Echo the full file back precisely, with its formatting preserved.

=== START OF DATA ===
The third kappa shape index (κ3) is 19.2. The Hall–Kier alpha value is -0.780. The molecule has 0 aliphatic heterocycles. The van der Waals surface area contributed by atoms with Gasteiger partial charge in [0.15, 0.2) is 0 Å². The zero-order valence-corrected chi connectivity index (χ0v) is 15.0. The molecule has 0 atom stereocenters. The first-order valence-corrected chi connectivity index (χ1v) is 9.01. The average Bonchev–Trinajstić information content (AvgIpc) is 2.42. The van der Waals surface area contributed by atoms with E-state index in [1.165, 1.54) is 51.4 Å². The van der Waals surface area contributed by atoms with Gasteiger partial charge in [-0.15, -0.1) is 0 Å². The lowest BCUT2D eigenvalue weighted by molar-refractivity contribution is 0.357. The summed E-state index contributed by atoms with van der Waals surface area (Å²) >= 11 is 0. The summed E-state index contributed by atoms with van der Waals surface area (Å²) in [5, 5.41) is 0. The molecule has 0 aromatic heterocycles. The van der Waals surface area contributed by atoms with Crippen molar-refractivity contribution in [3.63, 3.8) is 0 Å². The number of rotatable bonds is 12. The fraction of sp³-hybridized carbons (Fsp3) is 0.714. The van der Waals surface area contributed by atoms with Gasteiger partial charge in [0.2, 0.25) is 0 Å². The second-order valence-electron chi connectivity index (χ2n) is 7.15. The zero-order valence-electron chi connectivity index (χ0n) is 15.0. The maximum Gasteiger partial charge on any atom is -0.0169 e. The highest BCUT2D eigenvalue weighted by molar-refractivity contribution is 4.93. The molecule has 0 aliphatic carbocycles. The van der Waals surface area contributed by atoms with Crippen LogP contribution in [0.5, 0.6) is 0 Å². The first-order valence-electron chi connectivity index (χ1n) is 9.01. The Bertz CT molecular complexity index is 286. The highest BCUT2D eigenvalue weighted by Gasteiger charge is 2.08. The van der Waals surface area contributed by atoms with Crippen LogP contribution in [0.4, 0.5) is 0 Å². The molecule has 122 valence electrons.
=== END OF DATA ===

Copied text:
The third kappa shape index (κ3) is 19.2. The Hall–Kier alpha value is -0.780. The molecule has 0 aliphatic heterocycles. The van der Waals surface area contributed by atoms with Gasteiger partial charge in [0.15, 0.2) is 0 Å². The zero-order valence-corrected chi connectivity index (χ0v) is 15.0. The molecule has 0 atom stereocenters. The first-order valence-corrected chi connectivity index (χ1v) is 9.01. The average Bonchev–Trinajstić information content (AvgIpc) is 2.42. The van der Waals surface area contributed by atoms with E-state index in [1.165, 1.54) is 51.4 Å². The van der Waals surface area contributed by atoms with Gasteiger partial charge in [-0.15, -0.1) is 0 Å². The lowest BCUT2D eigenvalue weighted by molar-refractivity contribution is 0.357. The summed E-state index contributed by atoms with van der Waals surface area (Å²) >= 11 is 0. The summed E-state index contributed by atoms with van der Waals surface area (Å²) in [5, 5.41) is 0. The molecule has 0 aromatic heterocycles. The van der Waals surface area contributed by atoms with Crippen molar-refractivity contribution in [3.63, 3.8) is 0 Å². The number of rotatable bonds is 12. The fraction of sp³-hybridized carbons (Fsp3) is 0.714. The van der Waals surface area contributed by atoms with Gasteiger partial charge in [0.2, 0.25) is 0 Å². The second-order valence-electron chi connectivity index (χ2n) is 7.15. The zero-order valence-electron chi connectivity index (χ0n) is 15.0. The maximum Gasteiger partial charge on any atom is -0.0169 e. The highest BCUT2D eigenvalue weighted by molar-refractivity contribution is 4.93. The molecule has 0 aliphatic carbocycles. The van der Waals surface area contributed by atoms with Crippen LogP contribution in [0.5, 0.6) is 0 Å². The first-order valence-electron chi connectivity index (χ1n) is 9.01. The Bertz CT molecular complexity index is 286. The highest BCUT2D eigenvalue weighted by Gasteiger charge is 2.08. The van der Waals surface area contributed by atoms with Crippen LogP contribution in [0.4, 0.5) is 0 Å². The molecule has 122 valence electrons.